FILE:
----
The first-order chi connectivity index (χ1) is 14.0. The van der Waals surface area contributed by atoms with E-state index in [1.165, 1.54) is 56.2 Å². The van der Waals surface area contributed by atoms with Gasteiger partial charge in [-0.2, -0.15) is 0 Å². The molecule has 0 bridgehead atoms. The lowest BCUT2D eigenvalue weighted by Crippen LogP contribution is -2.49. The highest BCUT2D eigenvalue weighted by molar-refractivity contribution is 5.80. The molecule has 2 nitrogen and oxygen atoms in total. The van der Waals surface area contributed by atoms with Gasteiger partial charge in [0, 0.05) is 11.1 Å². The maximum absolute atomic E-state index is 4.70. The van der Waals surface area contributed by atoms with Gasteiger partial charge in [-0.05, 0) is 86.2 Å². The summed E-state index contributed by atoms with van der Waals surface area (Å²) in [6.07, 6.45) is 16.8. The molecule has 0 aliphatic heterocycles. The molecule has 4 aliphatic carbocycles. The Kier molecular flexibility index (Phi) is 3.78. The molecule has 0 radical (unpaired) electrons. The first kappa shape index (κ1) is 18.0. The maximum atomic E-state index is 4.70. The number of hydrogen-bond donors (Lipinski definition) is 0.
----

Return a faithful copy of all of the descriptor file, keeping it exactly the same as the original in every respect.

The first-order chi connectivity index (χ1) is 14.0. The van der Waals surface area contributed by atoms with E-state index in [1.165, 1.54) is 56.2 Å². The van der Waals surface area contributed by atoms with Gasteiger partial charge in [-0.2, -0.15) is 0 Å². The molecule has 0 bridgehead atoms. The lowest BCUT2D eigenvalue weighted by Crippen LogP contribution is -2.49. The highest BCUT2D eigenvalue weighted by molar-refractivity contribution is 5.80. The molecule has 2 nitrogen and oxygen atoms in total. The van der Waals surface area contributed by atoms with Gasteiger partial charge in [0, 0.05) is 11.1 Å². The maximum absolute atomic E-state index is 4.70. The van der Waals surface area contributed by atoms with Gasteiger partial charge in [-0.05, 0) is 86.2 Å². The summed E-state index contributed by atoms with van der Waals surface area (Å²) in [6.07, 6.45) is 16.8. The molecule has 0 aliphatic heterocycles. The molecule has 4 aliphatic carbocycles. The Kier molecular flexibility index (Phi) is 3.78. The molecule has 0 radical (unpaired) electrons. The first kappa shape index (κ1) is 18.0. The maximum atomic E-state index is 4.70. The number of hydrogen-bond donors (Lipinski definition) is 0.